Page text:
By Mona MacDonald Tippins
It is as though you travel the world in her shadow while Mona MacDonald Tippins captures the details in varied descriptions of train travel, scenery, people-watching, foods, smells, and even her heroics throughout these impressive journals. In her book – Tomorrow the Train: Journey to the World Record – you read about Mona’s visits through thirty-three countries by train with notebook and backpack. Her experiences are recorded in a profound compilation of documents about this dedicated writer’s true experiences. Be entertained in twenty-seven chapters of adventures – over 79,841 recorded miles – that will not soon be forgotten.
Mona sets out alone to break the Guinness World Record and proudly does so. She has the heart of a teenager in her sites as Mona waits to raise her family before embarking as an adult upon this ambitious adventure. Believing global travel is safe Tippins is surprised to find that it is often dangerous.
Mona Tippins miraculously survives encounters and threats as she awaits each train with undaunted patience and apprehension. She is robbed and beaten as thieves and muggers come out of the shadows to attack her. On one occasion, she looks on as a woman jumps off the train at her appointed destination. Mona watches her leap and the unexpected happens. The woman hits an embankment and rolls backwards toward the railroad tracks. Mona jumps heroically off her moving train from her safe position, grabs the woman, and saves her life. She then has to run to jump back onto the train. Incredible.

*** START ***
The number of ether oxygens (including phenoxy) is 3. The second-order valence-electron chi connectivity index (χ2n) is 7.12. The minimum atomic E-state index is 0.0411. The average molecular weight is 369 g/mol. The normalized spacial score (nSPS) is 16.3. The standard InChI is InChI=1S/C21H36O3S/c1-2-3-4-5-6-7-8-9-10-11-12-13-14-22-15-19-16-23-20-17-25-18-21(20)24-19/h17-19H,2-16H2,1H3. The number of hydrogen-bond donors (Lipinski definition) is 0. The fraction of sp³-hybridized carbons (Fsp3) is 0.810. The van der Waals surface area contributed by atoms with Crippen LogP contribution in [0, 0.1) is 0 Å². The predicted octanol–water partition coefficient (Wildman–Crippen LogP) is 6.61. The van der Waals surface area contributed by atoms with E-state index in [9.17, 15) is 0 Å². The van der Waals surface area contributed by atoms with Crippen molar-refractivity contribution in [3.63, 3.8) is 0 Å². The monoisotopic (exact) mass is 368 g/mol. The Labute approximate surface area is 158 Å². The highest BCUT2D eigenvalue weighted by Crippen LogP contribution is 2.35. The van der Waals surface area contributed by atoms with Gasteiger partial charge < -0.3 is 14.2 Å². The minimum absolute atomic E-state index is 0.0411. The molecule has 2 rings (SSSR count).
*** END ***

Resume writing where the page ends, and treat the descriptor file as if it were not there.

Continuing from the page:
These acts that Mona Tippins records happen in the course of her lifelong dream. It’s been her ambition in life to break the Guinness World Travel Record by Train and the results are noted in her book Tomorrow the Train: Journey to the World Record. How proud she must be to proclaim this title for America.
Mona passes endurance tests that less dedicated travelers never could. Some days she misses meals because of her train schedules. Layovers are occasionally not in towns or she arrives in town at midnight when diners and clerks are unavailable. Foods on trains are unpalatable or non-existent.
Mona’s book records old bridges and castles she observes from her train windows and cross-references in her travel guides. She carefully maps the routes from one country to the next by recording train stations and asking conductors to oblige her with their signature of miles traveled. Her requests are not always acknowledged so that she actually traveled more miles than those stated of record.
In their tales of 18th Century historical travel, some of my favorite novelists and historians imagine their most daring of travelers to create fiction about feuds and religious wars. In comparison, read Mona MacDonald Tippins’ true adventures and experience her story as she takes you to countries you have never seen for the adventure of a lifetime.
Tomorrow the Train: Journey to the World Record. Available from all booksellers. Published by Infinity Publishing.com. ISBN 0-7414-0330-7.
[Review by Sharlet Liebel (c) 2010]